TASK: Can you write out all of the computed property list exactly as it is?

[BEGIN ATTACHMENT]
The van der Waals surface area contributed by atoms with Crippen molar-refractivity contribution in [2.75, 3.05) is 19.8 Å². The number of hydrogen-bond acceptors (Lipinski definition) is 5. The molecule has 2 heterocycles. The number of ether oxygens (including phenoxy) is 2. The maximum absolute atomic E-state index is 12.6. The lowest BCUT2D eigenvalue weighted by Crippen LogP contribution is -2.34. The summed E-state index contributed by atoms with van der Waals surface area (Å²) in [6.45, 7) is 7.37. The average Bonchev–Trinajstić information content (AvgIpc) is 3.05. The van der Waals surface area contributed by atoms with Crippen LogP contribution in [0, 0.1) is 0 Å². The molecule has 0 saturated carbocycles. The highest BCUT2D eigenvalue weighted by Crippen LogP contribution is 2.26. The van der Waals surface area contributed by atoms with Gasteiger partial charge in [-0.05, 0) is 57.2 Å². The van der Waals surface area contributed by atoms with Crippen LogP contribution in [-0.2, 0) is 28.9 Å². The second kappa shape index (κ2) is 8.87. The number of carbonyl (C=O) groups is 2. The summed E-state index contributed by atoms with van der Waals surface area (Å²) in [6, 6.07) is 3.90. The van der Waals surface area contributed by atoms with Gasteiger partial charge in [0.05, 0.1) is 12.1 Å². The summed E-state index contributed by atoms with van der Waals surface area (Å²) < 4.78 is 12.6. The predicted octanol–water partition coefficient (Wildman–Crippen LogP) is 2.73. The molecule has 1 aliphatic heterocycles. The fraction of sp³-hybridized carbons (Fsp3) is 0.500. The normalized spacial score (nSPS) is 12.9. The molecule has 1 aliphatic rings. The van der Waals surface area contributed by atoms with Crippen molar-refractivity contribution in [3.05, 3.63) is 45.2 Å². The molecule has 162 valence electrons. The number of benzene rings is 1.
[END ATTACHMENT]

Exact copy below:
The van der Waals surface area contributed by atoms with Crippen molar-refractivity contribution in [2.75, 3.05) is 19.8 Å². The number of hydrogen-bond acceptors (Lipinski definition) is 5. The molecule has 2 heterocycles. The number of ether oxygens (including phenoxy) is 2. The maximum absolute atomic E-state index is 12.6. The lowest BCUT2D eigenvalue weighted by Crippen LogP contribution is -2.34. The summed E-state index contributed by atoms with van der Waals surface area (Å²) in [6.45, 7) is 7.37. The average Bonchev–Trinajstić information content (AvgIpc) is 3.05. The van der Waals surface area contributed by atoms with Crippen LogP contribution in [0, 0.1) is 0 Å². The molecule has 0 saturated carbocycles. The highest BCUT2D eigenvalue weighted by Crippen LogP contribution is 2.26. The van der Waals surface area contributed by atoms with Gasteiger partial charge in [-0.05, 0) is 57.2 Å². The van der Waals surface area contributed by atoms with Crippen LogP contribution in [-0.2, 0) is 28.9 Å². The second kappa shape index (κ2) is 8.87. The number of carbonyl (C=O) groups is 2. The summed E-state index contributed by atoms with van der Waals surface area (Å²) in [6, 6.07) is 3.90. The van der Waals surface area contributed by atoms with Gasteiger partial charge in [0.05, 0.1) is 12.1 Å². The summed E-state index contributed by atoms with van der Waals surface area (Å²) < 4.78 is 12.6. The predicted octanol–water partition coefficient (Wildman–Crippen LogP) is 2.73. The molecule has 1 aliphatic heterocycles. The fraction of sp³-hybridized carbons (Fsp3) is 0.500. The normalized spacial score (nSPS) is 12.9. The molecule has 1 aliphatic rings. The van der Waals surface area contributed by atoms with Crippen molar-refractivity contribution in [3.05, 3.63) is 45.2 Å². The molecule has 162 valence electrons. The number of benzene rings is 1.